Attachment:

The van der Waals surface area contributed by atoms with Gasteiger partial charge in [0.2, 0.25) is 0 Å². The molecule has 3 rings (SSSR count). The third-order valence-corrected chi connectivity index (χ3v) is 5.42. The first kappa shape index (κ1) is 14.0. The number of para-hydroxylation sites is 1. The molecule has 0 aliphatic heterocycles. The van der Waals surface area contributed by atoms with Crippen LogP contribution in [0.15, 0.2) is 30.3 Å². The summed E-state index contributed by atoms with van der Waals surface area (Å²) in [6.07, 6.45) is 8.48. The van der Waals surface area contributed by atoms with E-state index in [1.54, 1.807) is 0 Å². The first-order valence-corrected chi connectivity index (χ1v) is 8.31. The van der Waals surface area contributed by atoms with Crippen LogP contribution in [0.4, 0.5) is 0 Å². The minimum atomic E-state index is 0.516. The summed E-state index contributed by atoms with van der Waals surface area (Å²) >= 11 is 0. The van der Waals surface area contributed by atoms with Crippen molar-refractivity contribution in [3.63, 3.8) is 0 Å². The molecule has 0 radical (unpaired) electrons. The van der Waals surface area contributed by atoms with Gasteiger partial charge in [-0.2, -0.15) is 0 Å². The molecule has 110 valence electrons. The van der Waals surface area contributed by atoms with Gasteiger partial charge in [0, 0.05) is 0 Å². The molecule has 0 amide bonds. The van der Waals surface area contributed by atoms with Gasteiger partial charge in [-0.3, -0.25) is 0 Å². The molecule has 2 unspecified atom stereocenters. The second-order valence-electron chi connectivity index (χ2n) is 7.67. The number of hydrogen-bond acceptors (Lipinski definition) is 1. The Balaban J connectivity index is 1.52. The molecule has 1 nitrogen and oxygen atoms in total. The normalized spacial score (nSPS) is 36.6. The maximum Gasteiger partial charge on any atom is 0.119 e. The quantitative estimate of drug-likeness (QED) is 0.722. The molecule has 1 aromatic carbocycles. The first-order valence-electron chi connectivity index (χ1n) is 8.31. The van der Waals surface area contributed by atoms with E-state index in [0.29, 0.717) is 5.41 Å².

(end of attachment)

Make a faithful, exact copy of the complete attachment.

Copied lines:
The van der Waals surface area contributed by atoms with Gasteiger partial charge in [0.2, 0.25) is 0 Å². The molecule has 3 rings (SSSR count). The third-order valence-corrected chi connectivity index (χ3v) is 5.42. The first kappa shape index (κ1) is 14.0. The number of para-hydroxylation sites is 1. The molecule has 0 aliphatic heterocycles. The van der Waals surface area contributed by atoms with Crippen LogP contribution in [0.15, 0.2) is 30.3 Å². The summed E-state index contributed by atoms with van der Waals surface area (Å²) in [6.07, 6.45) is 8.48. The van der Waals surface area contributed by atoms with E-state index in [1.54, 1.807) is 0 Å². The first-order valence-corrected chi connectivity index (χ1v) is 8.31. The van der Waals surface area contributed by atoms with Crippen LogP contribution in [0.4, 0.5) is 0 Å². The minimum atomic E-state index is 0.516. The summed E-state index contributed by atoms with van der Waals surface area (Å²) >= 11 is 0. The van der Waals surface area contributed by atoms with Crippen molar-refractivity contribution in [3.63, 3.8) is 0 Å². The molecule has 0 radical (unpaired) electrons. The van der Waals surface area contributed by atoms with Gasteiger partial charge in [-0.2, -0.15) is 0 Å². The molecule has 110 valence electrons. The van der Waals surface area contributed by atoms with Gasteiger partial charge in [0, 0.05) is 0 Å². The molecule has 0 amide bonds. The van der Waals surface area contributed by atoms with Gasteiger partial charge in [-0.3, -0.25) is 0 Å². The molecule has 2 unspecified atom stereocenters. The second-order valence-electron chi connectivity index (χ2n) is 7.67. The number of hydrogen-bond acceptors (Lipinski definition) is 1. The Balaban J connectivity index is 1.52. The molecule has 1 nitrogen and oxygen atoms in total. The normalized spacial score (nSPS) is 36.6. The maximum Gasteiger partial charge on any atom is 0.119 e. The quantitative estimate of drug-likeness (QED) is 0.722. The molecule has 1 aromatic carbocycles. The first-order valence-electron chi connectivity index (χ1n) is 8.31. The van der Waals surface area contributed by atoms with E-state index in [0.29, 0.717) is 5.41 Å².